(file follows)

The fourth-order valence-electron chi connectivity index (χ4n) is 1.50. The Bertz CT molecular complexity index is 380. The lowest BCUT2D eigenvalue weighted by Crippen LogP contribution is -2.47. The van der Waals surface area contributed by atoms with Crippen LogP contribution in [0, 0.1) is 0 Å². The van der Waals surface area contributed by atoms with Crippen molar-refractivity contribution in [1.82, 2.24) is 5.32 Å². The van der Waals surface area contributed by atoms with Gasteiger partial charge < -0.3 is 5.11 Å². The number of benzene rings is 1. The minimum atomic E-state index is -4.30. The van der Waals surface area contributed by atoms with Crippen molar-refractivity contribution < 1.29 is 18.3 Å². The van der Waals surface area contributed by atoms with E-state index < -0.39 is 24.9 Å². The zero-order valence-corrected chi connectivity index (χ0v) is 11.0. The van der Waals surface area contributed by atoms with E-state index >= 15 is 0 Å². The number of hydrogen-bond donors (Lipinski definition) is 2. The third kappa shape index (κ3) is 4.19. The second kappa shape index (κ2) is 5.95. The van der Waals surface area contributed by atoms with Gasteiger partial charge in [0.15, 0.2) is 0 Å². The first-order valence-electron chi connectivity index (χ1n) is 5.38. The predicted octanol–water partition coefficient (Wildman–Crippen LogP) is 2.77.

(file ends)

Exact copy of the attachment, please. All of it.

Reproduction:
The fourth-order valence-electron chi connectivity index (χ4n) is 1.50. The Bertz CT molecular complexity index is 380. The lowest BCUT2D eigenvalue weighted by Crippen LogP contribution is -2.47. The van der Waals surface area contributed by atoms with Crippen LogP contribution in [0, 0.1) is 0 Å². The van der Waals surface area contributed by atoms with Crippen molar-refractivity contribution in [1.82, 2.24) is 5.32 Å². The van der Waals surface area contributed by atoms with Gasteiger partial charge < -0.3 is 5.11 Å². The number of benzene rings is 1. The minimum atomic E-state index is -4.30. The van der Waals surface area contributed by atoms with Crippen molar-refractivity contribution < 1.29 is 18.3 Å². The van der Waals surface area contributed by atoms with E-state index < -0.39 is 24.9 Å². The zero-order valence-corrected chi connectivity index (χ0v) is 11.0. The van der Waals surface area contributed by atoms with E-state index >= 15 is 0 Å². The number of hydrogen-bond donors (Lipinski definition) is 2. The third kappa shape index (κ3) is 4.19. The second kappa shape index (κ2) is 5.95. The van der Waals surface area contributed by atoms with Gasteiger partial charge in [0.15, 0.2) is 0 Å². The first-order valence-electron chi connectivity index (χ1n) is 5.38. The predicted octanol–water partition coefficient (Wildman–Crippen LogP) is 2.77.